Reuters reported that analyst polled had predicted an Oct-Dec gross domestic product (GDP) growth of 6.8 percent, easing from 6.9 percent in the third quarter.
It is the weakest pace of expansion since the first quarter of 2009, when growth tumbled to 6.2 percent.
That said, annual growth in the world’s second-largest economy was in line with global expectations.
Beijing, meanwhile, had set an official growth target of “about 7%” for 2015.
However, Premier Li Keqiang has reportedly said a slower growth rate would be acceptable, as long as enough new jobs were created.
Analysts, on the other hand, have said any growth numbers below 6.8% would be likely to fuel calls for further stimulus.
The current situation has placed tremendous pressure on Beijing to add further stimulus to the economy to allay fears among investors and avert any form of panic.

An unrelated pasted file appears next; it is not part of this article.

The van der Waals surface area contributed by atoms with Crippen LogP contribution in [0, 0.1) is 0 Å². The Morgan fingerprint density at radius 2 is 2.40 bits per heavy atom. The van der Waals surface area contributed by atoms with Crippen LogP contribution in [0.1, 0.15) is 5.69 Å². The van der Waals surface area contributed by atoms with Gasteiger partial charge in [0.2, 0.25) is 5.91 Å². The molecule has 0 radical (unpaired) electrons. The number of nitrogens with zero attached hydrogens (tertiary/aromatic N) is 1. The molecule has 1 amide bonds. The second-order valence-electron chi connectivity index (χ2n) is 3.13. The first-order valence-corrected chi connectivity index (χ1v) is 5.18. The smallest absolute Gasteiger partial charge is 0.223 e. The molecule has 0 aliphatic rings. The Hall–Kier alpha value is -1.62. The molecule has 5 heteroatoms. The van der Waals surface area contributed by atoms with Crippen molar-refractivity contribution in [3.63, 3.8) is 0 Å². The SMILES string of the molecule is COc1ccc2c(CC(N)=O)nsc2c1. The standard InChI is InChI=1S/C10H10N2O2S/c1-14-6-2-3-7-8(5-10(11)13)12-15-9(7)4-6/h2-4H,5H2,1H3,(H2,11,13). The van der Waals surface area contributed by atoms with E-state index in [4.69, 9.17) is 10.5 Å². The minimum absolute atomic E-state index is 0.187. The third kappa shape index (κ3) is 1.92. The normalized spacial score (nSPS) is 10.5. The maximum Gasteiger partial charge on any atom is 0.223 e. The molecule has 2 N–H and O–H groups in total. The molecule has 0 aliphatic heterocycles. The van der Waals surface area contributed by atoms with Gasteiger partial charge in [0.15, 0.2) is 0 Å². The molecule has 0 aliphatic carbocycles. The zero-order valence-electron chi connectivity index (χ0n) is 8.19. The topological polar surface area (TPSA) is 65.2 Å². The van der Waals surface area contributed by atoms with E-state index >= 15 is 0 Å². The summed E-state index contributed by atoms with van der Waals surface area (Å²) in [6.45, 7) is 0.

Chinese leaders have struggled over the past few months to take control of the vagaries within the economy.
After years of economic boom and rapid growth, China is now faced with a protracted slowdown as a result of weak exports, factory overcapacity, slowing investment, a soft property market and high debt levels.
Analysts polled by Reuters expect the economy will lose more momentum this year, forecasting growth will cool to 6.5 percent even if Beijing ramps up fiscal spending and cuts interest rates again, as widely expected.
Edited by Jesus Chan
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